- 7:43 pm - Wed, Mar 27, 2013
- 53 notes
The Internet is full of ideas for ways to reuse pallet wood. We here at Unconsumption certainly have shared a good number of them. (Browse our Pinterest board here, Tumblr archive here, and/or Facebook album here for various examples, including several ideas for DIY projects.)
If pallet repurposing interests you, and you’ve been wondering how to go about disassembling pallets, here’s a brief tutorial from Old World Garden Farms that looks like it could be helpful.
I’m guessing that most of us don’t own the tool the tutorial recommends using: a reciprocating saw (a.k.a. “sawzall”) that can cut through nails. If, like me, you don’t own one, perhaps you live someplace where there’s a tool bank where you could rent such a tool, or a tool library where you could borrow one?
Special note: For reuse projects, many of us look for pallets that are made from harder wood that, if it’s been treated, was heat-treated, not chemical-treated. We mention it on Facebook here.
- 4:41 pm - Fri, Feb 8, 2013
- 1,548 notes
Save wine bottles, make your own tables.
Simply insert bottles in to openings in pieces of wood. In addition to use as table tops, the pieces of wood (in this case, they’re scrap wood sealed with a wax finish) can function as serving trays.
Brazilian designer Tati Guimarães designed this collection. We featured her metal frame that holds corks — for use as trivets, or to hang on a wall — on Unconsumption here (way back in June 2009!). Check out her site, Ciclus, for additional information.
See also: Earlier Unconsumption post on shelving made from wine bottles and pieces of wood.
For other items in Unconsumption’s wine o’clock series — an occasional series of posts highlighting examples of wine-related repurposing — browse here.
- 3:34 pm - Fri, Jan 25, 2013
- 85 notes
For his MFA Thesis Exhibit last September, Pennsylvania artist James McNabb created a beautiful collection of architectural wonders using discarded wood. He describes his process as “sketching with a band saw,” and says initial intent was not to build skylines, but instead began with the creation of the individual wooden pieces which resembled tools or other strangely familiar objects.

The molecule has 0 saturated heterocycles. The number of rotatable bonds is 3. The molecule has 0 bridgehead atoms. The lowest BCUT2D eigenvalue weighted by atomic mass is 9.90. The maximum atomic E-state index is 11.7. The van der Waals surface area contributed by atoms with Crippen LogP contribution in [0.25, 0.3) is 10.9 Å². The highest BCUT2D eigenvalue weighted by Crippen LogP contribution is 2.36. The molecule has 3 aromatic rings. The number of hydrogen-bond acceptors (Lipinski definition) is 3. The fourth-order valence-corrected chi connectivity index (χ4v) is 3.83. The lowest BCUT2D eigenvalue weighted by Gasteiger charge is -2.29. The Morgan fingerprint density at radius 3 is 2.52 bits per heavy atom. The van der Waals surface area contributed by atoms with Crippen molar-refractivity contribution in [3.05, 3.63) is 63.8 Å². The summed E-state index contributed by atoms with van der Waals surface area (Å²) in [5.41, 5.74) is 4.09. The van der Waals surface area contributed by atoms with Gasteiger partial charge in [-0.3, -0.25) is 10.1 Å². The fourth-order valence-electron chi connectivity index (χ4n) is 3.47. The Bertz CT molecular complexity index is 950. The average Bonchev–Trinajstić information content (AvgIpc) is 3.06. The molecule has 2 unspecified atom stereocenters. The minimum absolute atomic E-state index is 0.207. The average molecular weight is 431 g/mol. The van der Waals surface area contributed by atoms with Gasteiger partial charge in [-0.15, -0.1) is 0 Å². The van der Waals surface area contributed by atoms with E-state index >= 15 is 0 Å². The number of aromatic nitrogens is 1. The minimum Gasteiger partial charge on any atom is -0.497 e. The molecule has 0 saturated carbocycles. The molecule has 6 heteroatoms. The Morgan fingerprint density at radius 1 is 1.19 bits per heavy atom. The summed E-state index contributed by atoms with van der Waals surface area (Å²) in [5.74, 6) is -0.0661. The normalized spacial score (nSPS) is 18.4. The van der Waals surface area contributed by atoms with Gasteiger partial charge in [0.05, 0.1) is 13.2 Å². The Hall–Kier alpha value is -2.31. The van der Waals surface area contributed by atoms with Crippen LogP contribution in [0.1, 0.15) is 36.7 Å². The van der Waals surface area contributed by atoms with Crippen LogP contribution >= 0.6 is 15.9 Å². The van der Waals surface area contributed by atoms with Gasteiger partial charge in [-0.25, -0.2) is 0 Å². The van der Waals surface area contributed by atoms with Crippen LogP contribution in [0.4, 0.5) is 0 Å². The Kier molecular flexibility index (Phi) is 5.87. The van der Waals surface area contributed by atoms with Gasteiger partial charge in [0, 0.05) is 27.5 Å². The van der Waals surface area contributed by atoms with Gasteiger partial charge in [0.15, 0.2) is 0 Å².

After he built nearly 250 of them in a day they collectively began to resemble a miniature city. You can see many more works from the exhibition on his website.
(via Sketching with a Band Saw: James McNabb’s Scrap Wood Cityscapes | Colossal)
- 2:19 pm - Mon, Nov 19, 2012
- 40 notes
The “favela chair,” designed by brothers Fernando and Humberto Campana (mentioned previously here), was inspired by the architecture of shanty towns, a.k.a. favelas, in the Campanas’ native Brazil.
Each chair is hand-glued and nailed together from scrap wood, making each chair unique.
Photo via SFMOMA, which is one of several museums with a favela chair in its permanent collection.
Spotted in the last slide of this post from The New York Times design blog. (In the NYT piece, check out the LOT-EK lamp made from a detergent bottle!)
- 10:08 am - Tue, Oct 23, 2012
- 117 notes
sabi collection is a recently launched jewelry line that takes pieces of raw wood that are collected from the United States and all over the world, and turns them into one-of-a-kind pieces of jewelry.
Each piece comes with a photo showing the raw piece of wood that it’s made from and where the wood was found. They incorporate various types of metal for the chains, as well as wire, to make each piece unique.
(via Sabi Collection - Design Milk)
- 8:25 am - Wed, Jul 11, 2012
- 355 notes
Many of you have liked our posts on tree houses, backyard cabins, and other retreat sorts of buildings constructed from reclaimed wood.
Now, there’s this: Cottages and garden sheds constructed out of wood salvaged from barns and other buildings. Designed and built by Minnesota-based The Rustic Way. Owner Dan Pauly also builds custom furniture and other items from reclaimed wood.
Nice design, isn’t it?
- 4:02 pm - Fri, Jul 6, 2012
- 681 notes
It’s wine o’clock (somewhere) — which means it’s time to share a wine-related repurposing find.
Today, it’s a DIY project: Turn wine crates into a coffee table.
For the how-to / tutorial, see this DIY Vintage Chic blog post. (Spotted on Pinterest here.)
Note: The tutorial mentions the idea of buying new crates at a craft store/retailer, but why not make a table from used crates from, say, a local wine shop, liquor store, or grocery store?!
For earlier posts in Unconsumption’s wine o’clock series, go here.
- 4:48 pm - Wed, Jun 20, 2012
- 169 notes
Griffin’s WoodTones’ earbud casings are “made from left-over bits of wood that otherwise would have been burned or thrown into a landfill.”
That’s cool. Plus they look pretty great. But the most interesting bit is that the use of wood “can actually help improve the audio quality.”
According to its website, the wooden earbuds can help accentuate mid-range, while ensuring high notes are clean and clear, and bass sounds more solid. The wooden casing also helps improve acoustics and clarity without the need to turn up the volume. Each pair retails for $29.99 and can be ordered online.
- 5:20 pm - Tue, Jun 19, 2012
- 665 notes
“The Minister’s Treehouse in Crossville, Tennessee is a 100ft structure built by minister Horace Burgess from the early 1990s through 2004. The entire building wraps around a giant tree and was built completely without blueprints, sprawling to an estimated 10,000 square feet inside, including a four-story swing set.” [via Colossal (via Required Reading)
A key point, not mentioned above: Most of the building’s lumber was reclaimed from “garages, storage sheds and barns” (as per this 2007 USAToday story).